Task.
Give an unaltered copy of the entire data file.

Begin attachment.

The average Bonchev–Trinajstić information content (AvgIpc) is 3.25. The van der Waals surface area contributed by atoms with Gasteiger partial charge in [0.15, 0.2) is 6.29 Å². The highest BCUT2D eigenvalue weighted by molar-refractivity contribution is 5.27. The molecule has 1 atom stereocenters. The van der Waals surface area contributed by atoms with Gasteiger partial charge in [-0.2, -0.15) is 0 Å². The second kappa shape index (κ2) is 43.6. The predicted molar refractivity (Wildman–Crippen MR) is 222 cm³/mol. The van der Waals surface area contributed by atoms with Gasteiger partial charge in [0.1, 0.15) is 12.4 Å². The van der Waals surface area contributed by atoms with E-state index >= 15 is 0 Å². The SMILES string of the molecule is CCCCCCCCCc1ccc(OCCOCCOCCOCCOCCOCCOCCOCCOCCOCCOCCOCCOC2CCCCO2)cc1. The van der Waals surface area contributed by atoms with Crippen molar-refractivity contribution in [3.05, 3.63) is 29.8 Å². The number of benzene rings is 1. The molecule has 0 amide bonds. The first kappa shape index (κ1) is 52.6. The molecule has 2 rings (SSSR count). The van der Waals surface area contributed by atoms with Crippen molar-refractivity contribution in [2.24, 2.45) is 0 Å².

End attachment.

The average Bonchev–Trinajstić information content (AvgIpc) is 3.25. The van der Waals surface area contributed by atoms with Gasteiger partial charge in [0.15, 0.2) is 6.29 Å². The highest BCUT2D eigenvalue weighted by molar-refractivity contribution is 5.27. The molecule has 1 atom stereocenters. The van der Waals surface area contributed by atoms with Gasteiger partial charge in [-0.2, -0.15) is 0 Å². The second kappa shape index (κ2) is 43.6. The predicted molar refractivity (Wildman–Crippen MR) is 222 cm³/mol. The van der Waals surface area contributed by atoms with Gasteiger partial charge in [0.1, 0.15) is 12.4 Å². The van der Waals surface area contributed by atoms with E-state index >= 15 is 0 Å². The SMILES string of the molecule is CCCCCCCCCc1ccc(OCCOCCOCCOCCOCCOCCOCCOCCOCCOCCOCCOCCOC2CCCCO2)cc1. The van der Waals surface area contributed by atoms with Crippen molar-refractivity contribution in [3.05, 3.63) is 29.8 Å². The number of benzene rings is 1. The molecule has 0 amide bonds. The first kappa shape index (κ1) is 52.6. The molecule has 2 rings (SSSR count). The van der Waals surface area contributed by atoms with Crippen molar-refractivity contribution in [2.24, 2.45) is 0 Å².